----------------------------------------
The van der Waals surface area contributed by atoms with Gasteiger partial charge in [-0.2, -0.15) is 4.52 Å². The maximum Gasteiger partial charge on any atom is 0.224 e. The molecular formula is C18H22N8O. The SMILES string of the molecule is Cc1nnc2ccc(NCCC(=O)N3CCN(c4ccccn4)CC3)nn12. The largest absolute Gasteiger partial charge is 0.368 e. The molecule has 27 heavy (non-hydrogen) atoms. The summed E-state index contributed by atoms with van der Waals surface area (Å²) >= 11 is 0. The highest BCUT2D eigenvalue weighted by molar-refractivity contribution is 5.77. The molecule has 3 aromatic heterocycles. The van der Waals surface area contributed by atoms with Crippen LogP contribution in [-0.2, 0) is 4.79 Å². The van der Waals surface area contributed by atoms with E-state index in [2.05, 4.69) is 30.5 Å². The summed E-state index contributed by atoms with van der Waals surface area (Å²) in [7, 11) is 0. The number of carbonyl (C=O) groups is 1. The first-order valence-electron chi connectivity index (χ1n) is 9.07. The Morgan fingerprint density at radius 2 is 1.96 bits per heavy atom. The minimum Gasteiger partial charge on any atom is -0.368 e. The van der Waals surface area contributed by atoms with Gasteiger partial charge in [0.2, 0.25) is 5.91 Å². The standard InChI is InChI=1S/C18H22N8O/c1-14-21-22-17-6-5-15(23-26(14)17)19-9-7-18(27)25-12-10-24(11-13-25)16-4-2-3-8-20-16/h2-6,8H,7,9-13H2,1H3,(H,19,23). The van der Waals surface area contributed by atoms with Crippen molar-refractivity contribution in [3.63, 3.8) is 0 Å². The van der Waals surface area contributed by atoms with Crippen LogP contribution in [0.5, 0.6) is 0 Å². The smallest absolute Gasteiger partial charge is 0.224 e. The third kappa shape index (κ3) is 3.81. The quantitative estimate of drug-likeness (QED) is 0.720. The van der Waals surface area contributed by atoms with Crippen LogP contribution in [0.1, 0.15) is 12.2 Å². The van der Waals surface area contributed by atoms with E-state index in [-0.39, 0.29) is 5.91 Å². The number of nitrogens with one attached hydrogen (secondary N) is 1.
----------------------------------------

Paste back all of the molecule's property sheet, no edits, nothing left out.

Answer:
The van der Waals surface area contributed by atoms with Gasteiger partial charge in [-0.2, -0.15) is 4.52 Å². The maximum Gasteiger partial charge on any atom is 0.224 e. The molecular formula is C18H22N8O. The SMILES string of the molecule is Cc1nnc2ccc(NCCC(=O)N3CCN(c4ccccn4)CC3)nn12. The largest absolute Gasteiger partial charge is 0.368 e. The molecule has 27 heavy (non-hydrogen) atoms. The summed E-state index contributed by atoms with van der Waals surface area (Å²) >= 11 is 0. The highest BCUT2D eigenvalue weighted by molar-refractivity contribution is 5.77. The molecule has 3 aromatic heterocycles. The van der Waals surface area contributed by atoms with Crippen LogP contribution in [-0.2, 0) is 4.79 Å². The van der Waals surface area contributed by atoms with E-state index in [2.05, 4.69) is 30.5 Å². The summed E-state index contributed by atoms with van der Waals surface area (Å²) in [7, 11) is 0. The number of carbonyl (C=O) groups is 1. The first-order valence-electron chi connectivity index (χ1n) is 9.07. The Morgan fingerprint density at radius 2 is 1.96 bits per heavy atom. The minimum Gasteiger partial charge on any atom is -0.368 e. The van der Waals surface area contributed by atoms with Gasteiger partial charge in [0.2, 0.25) is 5.91 Å². The standard InChI is InChI=1S/C18H22N8O/c1-14-21-22-17-6-5-15(23-26(14)17)19-9-7-18(27)25-12-10-24(11-13-25)16-4-2-3-8-20-16/h2-6,8H,7,9-13H2,1H3,(H,19,23). The van der Waals surface area contributed by atoms with Crippen molar-refractivity contribution in [3.63, 3.8) is 0 Å². The van der Waals surface area contributed by atoms with Crippen LogP contribution in [0.5, 0.6) is 0 Å². The smallest absolute Gasteiger partial charge is 0.224 e. The third kappa shape index (κ3) is 3.81. The quantitative estimate of drug-likeness (QED) is 0.720. The van der Waals surface area contributed by atoms with Crippen LogP contribution in [0.1, 0.15) is 12.2 Å². The van der Waals surface area contributed by atoms with E-state index in [-0.39, 0.29) is 5.91 Å². The number of nitrogens with one attached hydrogen (secondary N) is 1.